It’s a rite of passage for some college-bound teenagers: Load up the car and head out to tour colleges during spring break.
But the cost of those trips adds up. And for students who would be the first in their family to attend college, figuring out how to even plan such a trip can seem insurmountable. Yet, for students who experience persistent poverty, college visits aren’t just about selecting which college to attend; a college visit can shape a students’ decision whether to attend college at all.
Bridges to a Brighter Future helps make the experience possible. The local college-access group works around the barriers that often keep low-income, underrepresented and first-generation students out of higher education. During its 23 years in Greenville County, Bridges to a Brighter Future has seen the impact spending time on college campuses can have on a student’s beliefs that he or she can actually attend college and graduate.
The program operates out of Furman University and hosts most of its year-round programming on campus. During students’ high school years with Bridges, they will tour an average of 30 colleges, with many visits happening during fall and spring break.
In April, Bridges students toured seven colleges in four days in Tennessee and North Carolina.
“Going on different trips with Bridges has helped guide my thinking as to where I want to study after high school and what I want to study, as well as how I’m going to get there,” said Greenville High School sophomore Jasmin Vidal. “This spring break trip definitely opened my eyes to new schools and cities where I can grow as a person and as a student.”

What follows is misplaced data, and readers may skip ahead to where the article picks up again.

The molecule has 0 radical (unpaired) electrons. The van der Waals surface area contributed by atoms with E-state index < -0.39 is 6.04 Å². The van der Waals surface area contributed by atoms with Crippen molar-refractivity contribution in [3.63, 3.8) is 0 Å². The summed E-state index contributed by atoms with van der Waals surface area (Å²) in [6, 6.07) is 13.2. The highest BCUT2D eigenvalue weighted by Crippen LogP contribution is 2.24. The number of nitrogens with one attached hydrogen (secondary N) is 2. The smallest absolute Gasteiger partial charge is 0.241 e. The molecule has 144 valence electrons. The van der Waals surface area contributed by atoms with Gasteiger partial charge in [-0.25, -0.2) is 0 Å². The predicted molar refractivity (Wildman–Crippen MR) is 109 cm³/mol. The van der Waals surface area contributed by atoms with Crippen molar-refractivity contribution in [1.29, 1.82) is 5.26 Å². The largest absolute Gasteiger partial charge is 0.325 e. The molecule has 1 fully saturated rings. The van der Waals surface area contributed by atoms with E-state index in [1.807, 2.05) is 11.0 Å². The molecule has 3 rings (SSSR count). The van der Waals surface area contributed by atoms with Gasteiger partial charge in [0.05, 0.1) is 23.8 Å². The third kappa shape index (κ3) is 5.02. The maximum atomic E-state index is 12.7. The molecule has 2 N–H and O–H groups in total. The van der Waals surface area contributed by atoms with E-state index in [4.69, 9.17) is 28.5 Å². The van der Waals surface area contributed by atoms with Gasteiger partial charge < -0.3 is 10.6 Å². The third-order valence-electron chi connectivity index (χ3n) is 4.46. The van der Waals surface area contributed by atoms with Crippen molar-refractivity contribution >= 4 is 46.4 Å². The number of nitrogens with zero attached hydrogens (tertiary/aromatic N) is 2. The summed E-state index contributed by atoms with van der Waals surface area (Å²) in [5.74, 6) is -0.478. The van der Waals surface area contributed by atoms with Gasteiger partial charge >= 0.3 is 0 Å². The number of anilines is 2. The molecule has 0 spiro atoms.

Feeding more than three dozen teenagers for four days is expensive enough. Then add in a bus and hotel rooms. These trips wouldn’t be possible without financial support from the community, from people who see the greater value to society when its youth receive education. The spring break trip was funded by the Cliffs Residents Outreach organization, which has become increasingly involved with Bridges over the past several years through mentoring and financial support.
How do students become a part of Bridges?
Students are nominated for Bridges to a Brighter Future by their schools in the spring of the ninth-grade year. The program includes a one-month summer program at Furman the summers before 10th, 11th and 12th grades, plus a year-round component including monthly Saturday Colleges and regular school visits. Crossing the Bridge works with students from high school graduation through college graduation. Altogether, Bridges is a seven-year program that builds students’ character, resilience and confidence.
A comfortable environment
“The opportunity to tour universities with people I know and care about allowed for more thoughtful and insightful conversations,” said sophomore Kara Dias. “We were able to talk through the pros and cons of each university and discuss each other’s hopes and dreams for the future.”
Bridges college trips include big and small schools, public and private schools, research and liberal arts schools. Students speak with admissions representatives from institutions that have aid to help make college a reality for students like them.
Sophomore Sakyrio Stewart now has colleges in Tennessee and North Carolina on his application list.
“I really enjoyed this trip,” he said. “It gave me the opportunity to look at more colleges and add more to my college decisions.”
For Berea High School sophomore Gabriel Wilson, the camaraderie of her peers enhanced the experience.
“The thing I found to be the best part of the trip was the experience of being with my Bridges family over the course of four days, which allowed me to feel comfortable in an unknown environment,” she said.